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Cinema’s Male Gaze as a Window into the Psychology of Self Objectification
When investigating early and contemporary cinema, the presence of the male gaze is a much-discussed subject, but not much has been done to address this issue other than a slow increase in the representation of women behind the camera. However, this paper will explore how the mere representation of women in creative production is not the solution when the male gaze has become omnipresent in everybody's (including women's) minds due to generations of cultural inoculation. It also explores the various coping mechanisms used to dismiss and compartmentalize the pressure that comes with living with the male gaze within one's mind. Through a Marxist critique, the male gaze functions as an ideological state apparatus. Not only does this affect women mentally, but also limits bodily awareness and productivity, reinforcing the issue of self-image at hand. Understanding that this is not a simple issue, but is being proliferated by all sides, whether that be unconsciously externally or internally, removes finger-pointing and makes the male gaze an issue that everybody can work to help resolve.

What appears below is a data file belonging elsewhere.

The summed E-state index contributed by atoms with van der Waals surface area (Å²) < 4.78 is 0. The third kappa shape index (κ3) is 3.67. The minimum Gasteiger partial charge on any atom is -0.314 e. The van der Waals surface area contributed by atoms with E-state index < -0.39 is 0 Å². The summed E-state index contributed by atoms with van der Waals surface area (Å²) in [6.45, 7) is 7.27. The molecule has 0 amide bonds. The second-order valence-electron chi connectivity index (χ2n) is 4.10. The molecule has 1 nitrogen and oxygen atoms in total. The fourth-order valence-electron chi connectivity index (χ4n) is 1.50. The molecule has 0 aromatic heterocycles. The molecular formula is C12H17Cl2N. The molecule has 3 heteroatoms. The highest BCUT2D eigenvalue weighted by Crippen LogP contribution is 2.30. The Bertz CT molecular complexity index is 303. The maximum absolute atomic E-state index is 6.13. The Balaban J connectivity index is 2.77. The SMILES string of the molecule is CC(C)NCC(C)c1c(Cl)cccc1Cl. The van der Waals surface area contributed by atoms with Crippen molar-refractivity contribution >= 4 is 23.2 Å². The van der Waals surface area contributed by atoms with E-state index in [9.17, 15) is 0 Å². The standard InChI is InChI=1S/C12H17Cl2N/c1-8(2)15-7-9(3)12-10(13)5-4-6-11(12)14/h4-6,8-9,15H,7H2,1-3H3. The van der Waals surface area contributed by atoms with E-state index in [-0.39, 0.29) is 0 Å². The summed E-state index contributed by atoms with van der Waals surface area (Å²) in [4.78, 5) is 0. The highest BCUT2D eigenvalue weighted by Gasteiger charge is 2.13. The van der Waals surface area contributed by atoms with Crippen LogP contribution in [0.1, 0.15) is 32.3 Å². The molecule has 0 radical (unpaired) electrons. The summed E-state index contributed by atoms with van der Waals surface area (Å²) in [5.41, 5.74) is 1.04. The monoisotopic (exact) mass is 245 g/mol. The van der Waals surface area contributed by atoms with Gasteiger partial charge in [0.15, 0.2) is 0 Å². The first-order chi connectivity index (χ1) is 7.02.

Motion Picture Arts